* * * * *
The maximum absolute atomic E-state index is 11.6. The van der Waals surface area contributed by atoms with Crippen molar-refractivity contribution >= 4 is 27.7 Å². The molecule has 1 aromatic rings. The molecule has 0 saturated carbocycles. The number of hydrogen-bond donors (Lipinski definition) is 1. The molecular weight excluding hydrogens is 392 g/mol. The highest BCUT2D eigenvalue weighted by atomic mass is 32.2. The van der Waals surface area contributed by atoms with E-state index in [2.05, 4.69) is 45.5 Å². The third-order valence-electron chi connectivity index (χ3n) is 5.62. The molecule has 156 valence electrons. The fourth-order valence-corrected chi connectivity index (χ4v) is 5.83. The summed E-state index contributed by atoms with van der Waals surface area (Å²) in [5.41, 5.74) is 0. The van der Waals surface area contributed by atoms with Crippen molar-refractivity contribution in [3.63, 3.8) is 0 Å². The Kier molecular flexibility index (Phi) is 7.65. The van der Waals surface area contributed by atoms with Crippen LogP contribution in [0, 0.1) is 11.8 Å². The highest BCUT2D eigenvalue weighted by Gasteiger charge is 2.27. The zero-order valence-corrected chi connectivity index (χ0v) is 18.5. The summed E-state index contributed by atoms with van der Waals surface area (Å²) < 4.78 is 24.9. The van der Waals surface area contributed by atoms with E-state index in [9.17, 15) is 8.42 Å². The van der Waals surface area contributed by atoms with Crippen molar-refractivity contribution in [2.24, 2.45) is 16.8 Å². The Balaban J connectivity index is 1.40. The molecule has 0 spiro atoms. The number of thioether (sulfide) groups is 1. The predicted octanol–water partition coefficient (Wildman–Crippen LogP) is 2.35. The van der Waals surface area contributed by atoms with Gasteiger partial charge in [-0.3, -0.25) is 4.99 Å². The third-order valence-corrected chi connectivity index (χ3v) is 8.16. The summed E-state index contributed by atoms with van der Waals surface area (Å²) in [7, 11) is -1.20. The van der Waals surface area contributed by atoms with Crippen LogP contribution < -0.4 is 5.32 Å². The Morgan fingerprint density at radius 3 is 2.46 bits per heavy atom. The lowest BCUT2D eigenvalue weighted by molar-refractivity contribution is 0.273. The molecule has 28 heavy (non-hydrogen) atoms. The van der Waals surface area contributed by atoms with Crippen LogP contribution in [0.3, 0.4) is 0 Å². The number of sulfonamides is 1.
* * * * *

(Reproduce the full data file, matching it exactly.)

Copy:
The maximum absolute atomic E-state index is 11.6. The van der Waals surface area contributed by atoms with Crippen molar-refractivity contribution >= 4 is 27.7 Å². The molecule has 1 aromatic rings. The molecule has 0 saturated carbocycles. The number of hydrogen-bond donors (Lipinski definition) is 1. The molecular weight excluding hydrogens is 392 g/mol. The highest BCUT2D eigenvalue weighted by atomic mass is 32.2. The van der Waals surface area contributed by atoms with E-state index in [2.05, 4.69) is 45.5 Å². The third-order valence-electron chi connectivity index (χ3n) is 5.62. The molecule has 156 valence electrons. The fourth-order valence-corrected chi connectivity index (χ4v) is 5.83. The summed E-state index contributed by atoms with van der Waals surface area (Å²) in [5.41, 5.74) is 0. The van der Waals surface area contributed by atoms with Crippen molar-refractivity contribution in [3.63, 3.8) is 0 Å². The Kier molecular flexibility index (Phi) is 7.65. The van der Waals surface area contributed by atoms with Crippen LogP contribution in [0, 0.1) is 11.8 Å². The highest BCUT2D eigenvalue weighted by Gasteiger charge is 2.27. The zero-order valence-corrected chi connectivity index (χ0v) is 18.5. The summed E-state index contributed by atoms with van der Waals surface area (Å²) < 4.78 is 24.9. The van der Waals surface area contributed by atoms with E-state index in [9.17, 15) is 8.42 Å². The van der Waals surface area contributed by atoms with Crippen molar-refractivity contribution in [2.24, 2.45) is 16.8 Å². The Balaban J connectivity index is 1.40. The molecule has 0 spiro atoms. The number of thioether (sulfide) groups is 1. The predicted octanol–water partition coefficient (Wildman–Crippen LogP) is 2.35. The van der Waals surface area contributed by atoms with Gasteiger partial charge in [-0.3, -0.25) is 4.99 Å². The third-order valence-corrected chi connectivity index (χ3v) is 8.16. The summed E-state index contributed by atoms with van der Waals surface area (Å²) in [7, 11) is -1.20. The van der Waals surface area contributed by atoms with Crippen LogP contribution < -0.4 is 5.32 Å². The Morgan fingerprint density at radius 3 is 2.46 bits per heavy atom. The lowest BCUT2D eigenvalue weighted by molar-refractivity contribution is 0.273. The molecule has 28 heavy (non-hydrogen) atoms. The van der Waals surface area contributed by atoms with Crippen LogP contribution in [0.3, 0.4) is 0 Å². The number of sulfonamides is 1.